“We have not gone through the process we normally would have used for something like this,” Capell admitted to the councilors on Monday. “We’re not asking for approval, just some direction on how we might proceed.”
Asked by city staff to provide some ideas to council for the Monday work session, Hazen hired the Portland architectural firm Ankrom Moisan to come up with preliminary renderings of the proposed senior living facility’s internal room layout and possible outdoor trail access points.
The urgency, Capell explained, stemmed from the fact that, if the city later decided to turn the property into surplus land and enter into an agreement with the developers, Camas leaders would first have to hold a series of public meetings to change the parcel’s zoning from parks open space to something that could accommodate the proposed senior living facility, possibly some type of mixed-use designation.
To do that, the city needed to submit a list of properties up for possible zoning changes to the state by Wednesday.
If the council had absolutely no interest, Capell said, then the issue would be done. But if they wanted to allow the process to proceed through the city’s parks board and planning commission, they needed to give direction to city staff and allow Capell to submit the necessary paperwork to the state by the Wednesday deadline.
Some councilors had issues with the plan, including Bonnie Carter, who said she feared the city would set a bad precedent and worried that developers would see this as an opportunity to look at Camas open spaces as potential development sites instead of future park lands.
Contacted by The Post-Record on Wednesday morning, as he was rushing to make a flight, Hazen said he didn’t want to leave his council seat, but that the law required it.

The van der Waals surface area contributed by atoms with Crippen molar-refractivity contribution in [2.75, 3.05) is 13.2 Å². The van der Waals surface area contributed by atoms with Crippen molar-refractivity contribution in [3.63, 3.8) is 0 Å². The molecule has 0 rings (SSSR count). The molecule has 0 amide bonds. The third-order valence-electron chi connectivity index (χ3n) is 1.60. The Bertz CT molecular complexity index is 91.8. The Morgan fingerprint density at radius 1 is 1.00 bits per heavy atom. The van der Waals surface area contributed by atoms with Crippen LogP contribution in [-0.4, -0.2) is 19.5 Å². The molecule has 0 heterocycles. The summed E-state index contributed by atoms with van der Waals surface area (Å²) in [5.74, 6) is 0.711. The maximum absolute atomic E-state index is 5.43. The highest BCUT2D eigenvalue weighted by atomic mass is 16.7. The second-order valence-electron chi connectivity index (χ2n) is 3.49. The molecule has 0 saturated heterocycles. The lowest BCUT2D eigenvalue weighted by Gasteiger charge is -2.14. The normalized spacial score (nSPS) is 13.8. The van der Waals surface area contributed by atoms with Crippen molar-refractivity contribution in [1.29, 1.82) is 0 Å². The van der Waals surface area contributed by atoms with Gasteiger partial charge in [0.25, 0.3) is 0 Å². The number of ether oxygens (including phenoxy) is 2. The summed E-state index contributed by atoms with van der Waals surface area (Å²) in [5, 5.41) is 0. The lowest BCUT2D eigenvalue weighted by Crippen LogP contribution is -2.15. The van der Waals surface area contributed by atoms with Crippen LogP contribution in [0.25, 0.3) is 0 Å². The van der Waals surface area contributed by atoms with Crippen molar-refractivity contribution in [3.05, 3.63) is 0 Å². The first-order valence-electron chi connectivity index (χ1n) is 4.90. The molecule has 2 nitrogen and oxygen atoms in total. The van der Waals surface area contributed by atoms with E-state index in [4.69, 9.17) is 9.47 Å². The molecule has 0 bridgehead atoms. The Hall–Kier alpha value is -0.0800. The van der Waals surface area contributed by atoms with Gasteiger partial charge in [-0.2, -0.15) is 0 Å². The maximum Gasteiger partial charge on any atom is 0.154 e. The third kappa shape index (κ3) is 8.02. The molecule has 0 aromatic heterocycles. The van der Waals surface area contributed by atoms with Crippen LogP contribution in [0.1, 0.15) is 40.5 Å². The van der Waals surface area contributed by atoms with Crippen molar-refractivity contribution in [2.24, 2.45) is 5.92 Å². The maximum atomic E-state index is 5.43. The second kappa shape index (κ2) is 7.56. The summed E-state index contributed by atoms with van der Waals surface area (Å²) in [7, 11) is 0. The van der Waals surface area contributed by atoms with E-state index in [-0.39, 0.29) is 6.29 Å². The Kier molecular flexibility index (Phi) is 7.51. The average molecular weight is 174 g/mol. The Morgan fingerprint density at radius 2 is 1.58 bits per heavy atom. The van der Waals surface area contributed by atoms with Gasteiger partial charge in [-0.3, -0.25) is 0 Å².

“It’s unfortunate that, as a 25-year resident of Camas, a council member and (with) 30 years’ experience in senior housing, that I couldn’t do this without giving up my council position, but that’s the law and it’s part of the process,” Hazen said.
He noted that the development will still go through all of the proper land-use procedures and will be an open, public process where citizens can weigh in and councilors can decide if this is the right move for the city.
Another consideration for the property is the fact that it currently provides access to the nearby Lacamas Creek area for maintenance crews and emergency first responders.
Erickson noted that the land also is heavily used by bicyclists and hikers coming and going to and from Fallen Leaf Park, and often become overflow parking for nearby lakeside recreation areas.
Hazen has said he would provide trail and emergency access to the public and first responders, if the development is approved.
Erickson encouraged people to get involved with the issue as it moves forward through the parks board and planning commission.
“I hope that citizens of Camas come and give their opinion on this proposal and possible loss of open space,” he said. “Because I don’t think we want to go down that road.”
This story has been updated to show that the parks open space property is 2.7 acres, not 5 acres, as was stated in an earlier version of this article. To develop the entire 4.99-acre senior living facility, the developers would have needed to also purchase two adjacent, privately owned properties.